In the face of racists who deny the power of the vote (we remember the racially discriminatory laws in the United States), we must all see, whatever our convictions, that voting is a sacred act, shaping the future and influencing the course of history. Voting is not only a right, but an eminent duty towards our Republic. Let us protect this country that protects us.

Because each voice counts; every vote is an act of faith in democracy, an act of faith in justice, an act of faith in a better future. A hope…

We cannot let fear and intolerance determine our future. History has shown us time and time again the disastrous consequences of inaction in the face of the extreme right. Today, we have the opportunity to prove that our principles of equality, fraternity and liberty, which form the foundation of our nation, can triumph over hatred and division. We, citizens united in our diversity, make our voices heard. Our future is being organized today, starting with this election. For tomorrow, for our children, for everyday life, for France.

Find, as soon as they are officially published, the results of the 2nd round of the 2024 legislative elections, municipality by municipality.

Chems-eddine Hafiz, rector of the Great Mosque of Paris

Kamel Kabtane, rector of the Grand Mosque of Lyon, president of the Council of Mosques of the Rhône

Najat Benali, President of the Coordination of Muslim Associations of Paris

Azzedine Gaci, rector of the Villeurbanne mosque

Sadek Beloucif, professor of medicine, member of Forif

Assani Fassassi, Secretary General of the FFAIACA

Bassirou Camara, civil society actor, president of the association for the defense against discrimination and anti-Muslim acts

Mohamed Salah Ben Ammar, doctor – head of department, former Tunisian minister

Myriam Edjlali, professor of medicine

Omar Belkhodja, emergency physician

Jean Jacques Bedu, president of the literary prize

Antar Boudiaf, teacher-consultant – President Awassir

Jean-Marie Saugey, retired

Abdenour Bastianelli, president of the Union of Muslim Associations of the Alpes de Haute-Provence

Karima Khatim, municipal councilor and president of the Franco-Algerian Federation association

Abdelaziz Abderrahmane, President of the Muslim Religious Council 77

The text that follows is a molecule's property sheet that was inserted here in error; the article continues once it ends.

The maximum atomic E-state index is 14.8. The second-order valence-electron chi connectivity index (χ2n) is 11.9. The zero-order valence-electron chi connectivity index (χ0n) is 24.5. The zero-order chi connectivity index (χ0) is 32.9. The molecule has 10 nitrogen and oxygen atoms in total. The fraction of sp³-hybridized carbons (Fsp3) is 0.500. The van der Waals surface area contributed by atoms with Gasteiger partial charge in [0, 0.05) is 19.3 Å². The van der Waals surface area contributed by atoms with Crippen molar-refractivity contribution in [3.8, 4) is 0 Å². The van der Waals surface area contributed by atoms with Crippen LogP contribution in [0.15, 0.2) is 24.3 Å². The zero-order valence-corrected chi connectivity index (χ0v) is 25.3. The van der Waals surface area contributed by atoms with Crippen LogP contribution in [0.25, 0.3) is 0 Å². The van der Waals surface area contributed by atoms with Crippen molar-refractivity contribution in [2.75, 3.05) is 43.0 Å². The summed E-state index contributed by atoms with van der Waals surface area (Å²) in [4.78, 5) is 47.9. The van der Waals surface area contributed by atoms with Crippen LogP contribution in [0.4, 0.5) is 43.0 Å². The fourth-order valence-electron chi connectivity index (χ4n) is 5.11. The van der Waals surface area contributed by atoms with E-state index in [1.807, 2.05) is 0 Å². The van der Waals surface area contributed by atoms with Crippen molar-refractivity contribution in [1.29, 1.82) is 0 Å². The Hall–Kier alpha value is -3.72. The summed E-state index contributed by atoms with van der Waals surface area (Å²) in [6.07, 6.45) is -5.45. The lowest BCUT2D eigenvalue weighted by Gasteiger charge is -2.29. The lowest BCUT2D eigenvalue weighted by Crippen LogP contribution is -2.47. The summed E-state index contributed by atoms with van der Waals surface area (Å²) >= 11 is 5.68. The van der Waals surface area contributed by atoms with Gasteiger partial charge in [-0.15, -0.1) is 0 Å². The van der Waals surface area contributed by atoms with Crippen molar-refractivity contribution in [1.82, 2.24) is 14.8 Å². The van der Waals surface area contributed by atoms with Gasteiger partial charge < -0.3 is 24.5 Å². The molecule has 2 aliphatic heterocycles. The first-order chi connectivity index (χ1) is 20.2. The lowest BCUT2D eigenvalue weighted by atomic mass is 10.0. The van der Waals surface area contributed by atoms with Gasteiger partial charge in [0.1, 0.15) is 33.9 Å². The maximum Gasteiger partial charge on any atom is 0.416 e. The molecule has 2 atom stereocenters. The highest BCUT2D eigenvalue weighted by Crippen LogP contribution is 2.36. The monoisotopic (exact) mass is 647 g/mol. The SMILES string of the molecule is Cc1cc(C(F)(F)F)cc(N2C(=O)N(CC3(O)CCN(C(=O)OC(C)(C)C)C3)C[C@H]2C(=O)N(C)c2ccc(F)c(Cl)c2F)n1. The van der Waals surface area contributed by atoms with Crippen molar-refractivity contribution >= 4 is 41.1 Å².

Zaiha Nedjar, deputy mayor

Sofien Gherbaoui, journalist

Nadir Saifi, parliamentary advisor

Noura Dali, Deputy Mayor, City of Trappes

Ribale Chebib, engineer

Douraied Ben Salem, Professor of Medicine

Anissa Belbachir, Rea anesthesiologist

Amel Ghermaoui, business engineer

Hamide Kermani, Deputy Mayor, City of Orly

Baghdad Abderrahmane, doctor

Dalila Benrabah, consulting It

Amine Koriche, engineer

Hassem Meguenni-Tani, director of a medical-social establishment

Madjid Si Hocine, doctor and facilitator of Equality First

Brahim Ait Maamar Brahim, financial executive

Asma Seghouane, CEO of training organization

Lila Amiar, executive assistant

Myriam Ferouse, Merabet, office/travel manager

Zoubida Groudka, doctor

Abdelghani Benali, President of the French Institute of Civilizations

Walid Zenad, entrepreneur

Moez Karoui, executive, associate director of medical software

Abdelkader Larbi Daouadji, trainer

Karim Benaissa, president RAM94

Athanase Benetos, university professor, hospital practitioner

Naima Sellam, elected city councilor of Clichy sur Seine – strategic monitoring consultant

Saad Benachi, IT engineer

Salem Chouaib, research director

Samia Ben Ammar, retired

Mansour Mansour, editor

Rabha Ghenim, driving instructor

Chakir Merabet, entrepreneur

Bakhta Chemame, director

Rafik Belhadj Amara, president

Mona Krichen, expert in hospital strategies and organizations

Lotfi Larouchi, cardiologist

Saliha Chennaf, unemployed

Yamina Amara, Deputy Mayor in charge of Budget, Finance and Evaluation of Public Policies

Leila Khenas, President

Agodjro Koffi, trader

Wissam Mansour, business leader

Malika Touaf, childminder

Fatima Kadouci, Bagneux municipal councilor and head of security

Jihade Belamri, entrepreneur

Dominique Mimoun, manager

Sihem Baccouche, accountant

Mohamed Benali, customer relations manager

Chaima Mehnana, HR Manager

Abdelhak Hadjemi, Vice President of Awassir

Hafsa Loumassine, chaplain/association manager

Hasni Abidi, director of CERMAM

Christophe Maloizel, training project manager

Ahmed Waqar, Pakistani mosque leader

Karima Rouabah, civil servant

Severin Oulie, home hairdresser

Karima Benali Kerroumi, project manager

Faiza Bazini, financial advisor

Diop Abobikrine, retirement

Fouad Miloudi, engineer, SG Awassir